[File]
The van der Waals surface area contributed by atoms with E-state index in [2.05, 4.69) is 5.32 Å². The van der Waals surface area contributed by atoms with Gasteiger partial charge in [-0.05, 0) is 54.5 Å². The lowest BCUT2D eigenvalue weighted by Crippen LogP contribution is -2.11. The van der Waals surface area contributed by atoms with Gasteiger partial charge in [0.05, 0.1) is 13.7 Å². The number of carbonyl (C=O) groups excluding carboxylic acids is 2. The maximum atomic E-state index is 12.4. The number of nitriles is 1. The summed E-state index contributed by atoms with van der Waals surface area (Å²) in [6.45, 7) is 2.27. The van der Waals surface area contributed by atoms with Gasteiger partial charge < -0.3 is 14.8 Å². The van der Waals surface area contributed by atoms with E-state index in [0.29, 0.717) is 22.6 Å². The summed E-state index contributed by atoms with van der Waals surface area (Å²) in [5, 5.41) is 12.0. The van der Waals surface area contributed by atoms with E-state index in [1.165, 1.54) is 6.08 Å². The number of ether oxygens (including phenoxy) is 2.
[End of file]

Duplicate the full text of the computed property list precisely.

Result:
The van der Waals surface area contributed by atoms with E-state index in [2.05, 4.69) is 5.32 Å². The van der Waals surface area contributed by atoms with Gasteiger partial charge in [-0.05, 0) is 54.5 Å². The lowest BCUT2D eigenvalue weighted by Crippen LogP contribution is -2.11. The van der Waals surface area contributed by atoms with Gasteiger partial charge in [0.05, 0.1) is 13.7 Å². The number of carbonyl (C=O) groups excluding carboxylic acids is 2. The maximum atomic E-state index is 12.4. The number of nitriles is 1. The summed E-state index contributed by atoms with van der Waals surface area (Å²) in [6.45, 7) is 2.27. The van der Waals surface area contributed by atoms with Gasteiger partial charge < -0.3 is 14.8 Å². The van der Waals surface area contributed by atoms with E-state index in [0.29, 0.717) is 22.6 Å². The summed E-state index contributed by atoms with van der Waals surface area (Å²) in [5, 5.41) is 12.0. The van der Waals surface area contributed by atoms with E-state index in [1.165, 1.54) is 6.08 Å². The number of ether oxygens (including phenoxy) is 2.